It is no secret that the global pandemic has transformed the Church in a myriad of ways. Pastoral care is now offered by phone call or Facetime, worship by podcast or Zoom, and after decades or more of saying that the church is not the building, we are now really having to learn what it is to be the church without gathering in our buildings.
Yet from my perspective, disciples and parish communities across the Diocese of Rupert’s Land were going through significant transitions before any of us had ever heard the phrase “COVID-19,” and will continue to go through such transitions long after vaccines and public health measures have removed much of the danger of the novel coronavirus.
Parish membership is shrinking, disciples in the pews are aging, and budgets are in trouble. None of this is news to anyone. What might be news, however, are the stories of hope emerging from a number of our parish communities. In these parishes, disciples have chosen to risk moving forward into an unknown future instead of trying to restore a past that is, it seems, un-restore-able.
I think of St. Thomas’, Weston in Winnipeg. This parish has long been in the vanguard of experimenting with new models of ministry, having been a place where Local Collaborative Ministry was established early with a dedicated team of faithful disciples joining together to lead ministry and mission. That team disbanded two years ago, and new leadership has arisen. These leaders are younger than in many parishes, and have structured St. Thomas’ ministry around their mission in their neighbourhood. For example, Kreative Kids offers free programs for children; Kreative Kitchens includes community meals, teaching, and food distribution. A Mission Team comprised of postulants for priestly ordination are assisting with leadership, pastoral care, and worship.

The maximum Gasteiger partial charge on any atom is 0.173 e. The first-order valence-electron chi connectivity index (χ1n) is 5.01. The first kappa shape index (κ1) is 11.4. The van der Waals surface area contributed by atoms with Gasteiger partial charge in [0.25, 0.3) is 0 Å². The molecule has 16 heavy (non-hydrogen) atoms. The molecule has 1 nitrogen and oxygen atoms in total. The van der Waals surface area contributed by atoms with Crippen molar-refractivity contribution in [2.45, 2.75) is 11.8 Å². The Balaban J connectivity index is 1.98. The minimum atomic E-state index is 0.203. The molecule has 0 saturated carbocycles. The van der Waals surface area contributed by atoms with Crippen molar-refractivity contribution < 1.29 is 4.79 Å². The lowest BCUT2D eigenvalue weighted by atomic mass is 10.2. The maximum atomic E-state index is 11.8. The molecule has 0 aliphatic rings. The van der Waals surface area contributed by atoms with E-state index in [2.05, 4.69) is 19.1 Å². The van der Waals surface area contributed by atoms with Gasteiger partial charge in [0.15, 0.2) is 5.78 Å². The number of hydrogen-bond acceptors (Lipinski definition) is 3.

I think of the Church of the Good Shepherd in Atikokan. For many years, the Rev. Ruth Ivall served in this small-town parish as their non-stipendiary priest. Ruth had to step back this past fall, and for a while it looked like the parish might disestablish, as tired and aging leadership simply couldn’t face going on. But instead, a new energy started to emerge, with people stepping up to share in ministry and mission to the community. As the parish moves forward, these new leaders will share in responsibilities for leading worship, and running community outreach initiatives like the regular rummage sales that allow local folks to purchase gently used clothing, with the money raised going back to community initiatives. While we’re not sure yet where this is going, there is a renewed hope for the future of their parish’s mission and ministry.